It seems every other week, another mass shooting is in the headlines. No matter where you stand on the contentious gun control issue, pretty much everyone can agree these incidents are tragic. They leave families not only bereft, but often drowning financially. Those we lose are often people in their prime, wage-earners who help support their families. Those who survive may incur astronomical medical bills and endure months-long recovery or lifelong disability.
But aside from the shooters in these incidents, is there anyone really to blame? The gunmen in these cases (and they are almost always men) often commit suicide or are killed. If they do survive, their punishment will be handled within the criminal justice system. That case could be accompanied with an order of restitution, but it’s often not nearly enough to cover the damages of so many – and that assumes defendant would ever be able to pay it. Unlike a car accident or a dog bite or slip-and-fall at a store, intentional acts of violence are generally not covered by insurance companies. It’s an almost universal exclusion.
Pretty much the only way victims of crime can seek compensation is through third-party liability, usually on the theory of premises liability. This theory holds that property owners knew or should have reasonably foreseen the risk of such a violent act and taken reasonable steps to prevent it.
For example, if a nightclub known for regular fights breaking out does nothing to beef up security or check for weapons and someone is subsequently shot and killed at the site in a bar fight, it’s possible the nightclub could be liable for negligent security.
The only other option is to seek personal compensation directly from the shooter or his estate (if he is deceased). But again, that assumes the individual is independently wealthy and even then, the sheer number of claimants would reduce the final compensation received.
The New York Times weighed this very issue recently, noting that personal injury and wrongful death lawsuits have been filed after shootings in Las Vegas, NV, Orlando, FL, Newtown, Conn., and Virginia Tech. One of the most recent lawsuits filed in Nevada names several defendants including the hotel, its resort owner, the concert promoter and the manufacturer of “bump stocks,” which is a device the shooter in that case used to alter his semi-automatic guns to act like automatic weapons. The lawsuit alleges each party shares the blame for the shooting, which resulted in 58 deaths and more than 500 injuries. It’s one of the first of what will probably be many filed by victims.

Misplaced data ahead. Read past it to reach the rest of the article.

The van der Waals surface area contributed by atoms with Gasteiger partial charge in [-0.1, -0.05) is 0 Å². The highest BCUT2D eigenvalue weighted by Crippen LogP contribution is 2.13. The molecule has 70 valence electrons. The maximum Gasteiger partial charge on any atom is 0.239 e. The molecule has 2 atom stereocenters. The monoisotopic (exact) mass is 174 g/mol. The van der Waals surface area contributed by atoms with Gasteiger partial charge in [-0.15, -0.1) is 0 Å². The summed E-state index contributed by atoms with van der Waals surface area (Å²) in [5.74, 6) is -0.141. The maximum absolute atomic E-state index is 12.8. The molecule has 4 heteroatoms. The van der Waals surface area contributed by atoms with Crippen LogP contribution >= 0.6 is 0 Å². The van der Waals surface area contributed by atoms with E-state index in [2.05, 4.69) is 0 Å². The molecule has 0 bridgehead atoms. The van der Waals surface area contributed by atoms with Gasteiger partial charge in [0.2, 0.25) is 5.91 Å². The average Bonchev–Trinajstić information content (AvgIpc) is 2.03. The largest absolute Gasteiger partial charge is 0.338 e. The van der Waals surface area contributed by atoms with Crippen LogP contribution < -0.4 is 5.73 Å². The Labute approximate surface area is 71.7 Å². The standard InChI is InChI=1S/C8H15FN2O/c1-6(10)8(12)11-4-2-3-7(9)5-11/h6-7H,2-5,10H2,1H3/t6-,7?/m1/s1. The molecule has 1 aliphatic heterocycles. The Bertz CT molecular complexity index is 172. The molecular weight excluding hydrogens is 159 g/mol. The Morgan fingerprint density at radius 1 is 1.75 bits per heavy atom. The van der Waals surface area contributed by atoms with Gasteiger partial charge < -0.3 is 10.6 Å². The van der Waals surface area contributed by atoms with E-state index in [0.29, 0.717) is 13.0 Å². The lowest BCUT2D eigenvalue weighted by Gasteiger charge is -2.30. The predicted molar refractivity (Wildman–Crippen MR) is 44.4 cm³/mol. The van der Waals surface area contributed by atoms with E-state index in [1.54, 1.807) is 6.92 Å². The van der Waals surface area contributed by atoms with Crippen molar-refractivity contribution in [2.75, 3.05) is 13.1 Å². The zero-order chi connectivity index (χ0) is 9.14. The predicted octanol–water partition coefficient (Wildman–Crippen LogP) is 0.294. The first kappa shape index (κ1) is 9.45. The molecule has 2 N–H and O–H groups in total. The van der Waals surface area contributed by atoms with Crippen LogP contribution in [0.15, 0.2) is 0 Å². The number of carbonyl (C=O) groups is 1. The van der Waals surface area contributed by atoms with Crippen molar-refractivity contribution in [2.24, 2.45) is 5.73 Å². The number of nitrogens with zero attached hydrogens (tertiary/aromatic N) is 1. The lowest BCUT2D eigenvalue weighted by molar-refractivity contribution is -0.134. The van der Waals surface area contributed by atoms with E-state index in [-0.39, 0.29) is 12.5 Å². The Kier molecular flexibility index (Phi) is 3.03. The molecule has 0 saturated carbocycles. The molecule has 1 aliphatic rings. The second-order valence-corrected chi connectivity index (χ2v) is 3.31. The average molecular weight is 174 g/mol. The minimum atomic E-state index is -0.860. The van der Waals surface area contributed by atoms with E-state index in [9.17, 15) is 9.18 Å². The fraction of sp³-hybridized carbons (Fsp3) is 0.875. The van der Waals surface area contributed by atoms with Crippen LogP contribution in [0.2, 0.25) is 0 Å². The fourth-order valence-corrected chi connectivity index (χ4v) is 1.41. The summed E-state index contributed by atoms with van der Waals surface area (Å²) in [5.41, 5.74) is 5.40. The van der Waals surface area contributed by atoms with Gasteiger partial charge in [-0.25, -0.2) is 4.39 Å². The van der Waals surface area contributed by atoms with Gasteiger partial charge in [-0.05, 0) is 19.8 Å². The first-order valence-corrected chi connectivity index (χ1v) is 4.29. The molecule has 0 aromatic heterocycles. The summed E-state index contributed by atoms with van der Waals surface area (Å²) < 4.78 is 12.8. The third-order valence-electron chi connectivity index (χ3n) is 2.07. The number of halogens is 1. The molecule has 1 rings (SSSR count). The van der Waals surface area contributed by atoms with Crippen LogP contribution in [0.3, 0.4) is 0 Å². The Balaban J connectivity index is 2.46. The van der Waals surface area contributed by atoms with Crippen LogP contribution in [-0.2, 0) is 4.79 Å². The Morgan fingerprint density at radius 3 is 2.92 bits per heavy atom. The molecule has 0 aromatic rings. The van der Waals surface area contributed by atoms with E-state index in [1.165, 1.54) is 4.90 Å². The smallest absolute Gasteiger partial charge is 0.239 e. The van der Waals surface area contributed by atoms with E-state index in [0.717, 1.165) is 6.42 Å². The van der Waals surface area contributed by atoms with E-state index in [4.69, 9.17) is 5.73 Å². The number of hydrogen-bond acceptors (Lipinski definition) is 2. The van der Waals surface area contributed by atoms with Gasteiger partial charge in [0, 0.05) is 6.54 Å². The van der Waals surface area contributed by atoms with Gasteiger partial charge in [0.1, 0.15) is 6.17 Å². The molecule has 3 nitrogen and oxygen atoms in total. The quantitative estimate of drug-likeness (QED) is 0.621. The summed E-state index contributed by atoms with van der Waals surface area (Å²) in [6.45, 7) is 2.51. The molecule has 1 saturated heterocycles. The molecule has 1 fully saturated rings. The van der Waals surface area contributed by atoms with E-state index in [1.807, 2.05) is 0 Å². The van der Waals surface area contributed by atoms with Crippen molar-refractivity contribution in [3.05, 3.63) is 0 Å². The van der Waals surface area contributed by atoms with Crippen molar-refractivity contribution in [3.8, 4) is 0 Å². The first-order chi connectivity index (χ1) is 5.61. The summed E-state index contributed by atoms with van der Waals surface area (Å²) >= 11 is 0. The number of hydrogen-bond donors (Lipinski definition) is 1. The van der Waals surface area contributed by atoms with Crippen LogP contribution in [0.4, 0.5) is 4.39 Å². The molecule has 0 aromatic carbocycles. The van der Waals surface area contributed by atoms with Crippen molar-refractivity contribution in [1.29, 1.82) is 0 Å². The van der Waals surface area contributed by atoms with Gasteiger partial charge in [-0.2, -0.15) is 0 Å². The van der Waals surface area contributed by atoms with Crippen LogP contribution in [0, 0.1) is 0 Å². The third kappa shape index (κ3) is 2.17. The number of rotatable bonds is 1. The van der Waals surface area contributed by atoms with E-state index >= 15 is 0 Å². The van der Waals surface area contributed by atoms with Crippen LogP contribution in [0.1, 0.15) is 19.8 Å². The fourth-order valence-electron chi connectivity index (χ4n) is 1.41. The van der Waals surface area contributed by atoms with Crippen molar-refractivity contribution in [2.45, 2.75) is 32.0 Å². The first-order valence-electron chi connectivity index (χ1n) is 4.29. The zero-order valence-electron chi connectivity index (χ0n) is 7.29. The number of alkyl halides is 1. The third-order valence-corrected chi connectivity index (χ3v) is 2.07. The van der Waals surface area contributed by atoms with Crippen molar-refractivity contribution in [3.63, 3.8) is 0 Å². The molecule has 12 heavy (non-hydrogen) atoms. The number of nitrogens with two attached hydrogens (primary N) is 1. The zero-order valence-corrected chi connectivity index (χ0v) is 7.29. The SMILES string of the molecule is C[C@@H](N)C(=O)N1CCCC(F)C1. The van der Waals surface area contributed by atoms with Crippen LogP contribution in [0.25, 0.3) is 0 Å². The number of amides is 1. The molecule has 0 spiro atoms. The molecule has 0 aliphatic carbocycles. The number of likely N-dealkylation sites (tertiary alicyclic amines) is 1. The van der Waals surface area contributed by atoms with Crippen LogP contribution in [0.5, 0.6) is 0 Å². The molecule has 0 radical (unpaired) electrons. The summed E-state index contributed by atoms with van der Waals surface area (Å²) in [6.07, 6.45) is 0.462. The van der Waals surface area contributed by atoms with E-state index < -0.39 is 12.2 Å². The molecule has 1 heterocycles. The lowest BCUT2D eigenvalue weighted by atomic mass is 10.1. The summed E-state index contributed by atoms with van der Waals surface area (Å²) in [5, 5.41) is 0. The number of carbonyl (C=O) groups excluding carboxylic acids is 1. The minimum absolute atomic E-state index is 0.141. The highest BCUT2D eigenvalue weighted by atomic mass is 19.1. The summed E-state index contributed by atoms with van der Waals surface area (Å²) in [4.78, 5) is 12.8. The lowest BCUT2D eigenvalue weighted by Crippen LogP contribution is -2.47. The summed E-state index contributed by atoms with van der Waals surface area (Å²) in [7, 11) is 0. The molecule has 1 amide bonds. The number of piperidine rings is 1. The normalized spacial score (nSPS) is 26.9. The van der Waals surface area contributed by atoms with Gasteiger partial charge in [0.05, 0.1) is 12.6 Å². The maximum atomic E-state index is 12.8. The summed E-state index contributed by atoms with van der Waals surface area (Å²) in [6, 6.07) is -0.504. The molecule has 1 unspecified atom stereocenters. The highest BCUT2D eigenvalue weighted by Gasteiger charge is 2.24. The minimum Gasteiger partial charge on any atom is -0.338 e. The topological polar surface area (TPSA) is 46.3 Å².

The wrongful death lawsuit alleges the hotel breached its duty of care to patrons by failing to monitor people coming in and out of the hotel (the shooter in Las Vegas had a veritable arsenal in his hotel room, from which he fired off rounds at the crowd from above). The lawsuit further alleges the owner of the venue and the concert promoters failed to make sure there were enough or clearly marked emergency exits. The lawsuit also alleges employees were not properly trained and supervised on what to do in the event of an emergency.
However, there are a number of legal protections that property owners and gun manufacturers have that make these cases tough to prove. Federal law protects gun manufacturers and sellers from civil claims by victims of gun violence (namely the Protection of Lawful Commerce in Arms Act, following intense lobbying from the NRA in 2005).
Victims likely will have an easier time with premises liability claims. The primary questions will be were they careless and if so, what more should they have done? Previous lawsuits against property owners have proven successful. For example, Virginia Tech was ordered to pay $11 million to the families of those killed in a mass shooting there. Two other families who declined participation in lawsuit were later awarded $4 million each. Jurors in that case determined the university was negligent with the warning it sent out after the shooting.
Parents of slain students in Newtown have pending cases against the school district, saying they didn’t adequately secure classrooms or have adequate security protocol in place.
Call Associates and Bruce L. Scheiner, Attorneys for the Injured, at 1-800-646-1210.
Lawsuits After Las Vegas Shooting May Be Uphill Battles, Oct. 11, 2017, By Jennifer Medina and Jess Bidgood, The New York Times
More Blog Entries:
Victim’s Auto Insurer Pays Liability Damages to Parents of Joyriding Teens Killed in Crash, Nov. 7, 2017, Florida Wrongful Death Attorney Blog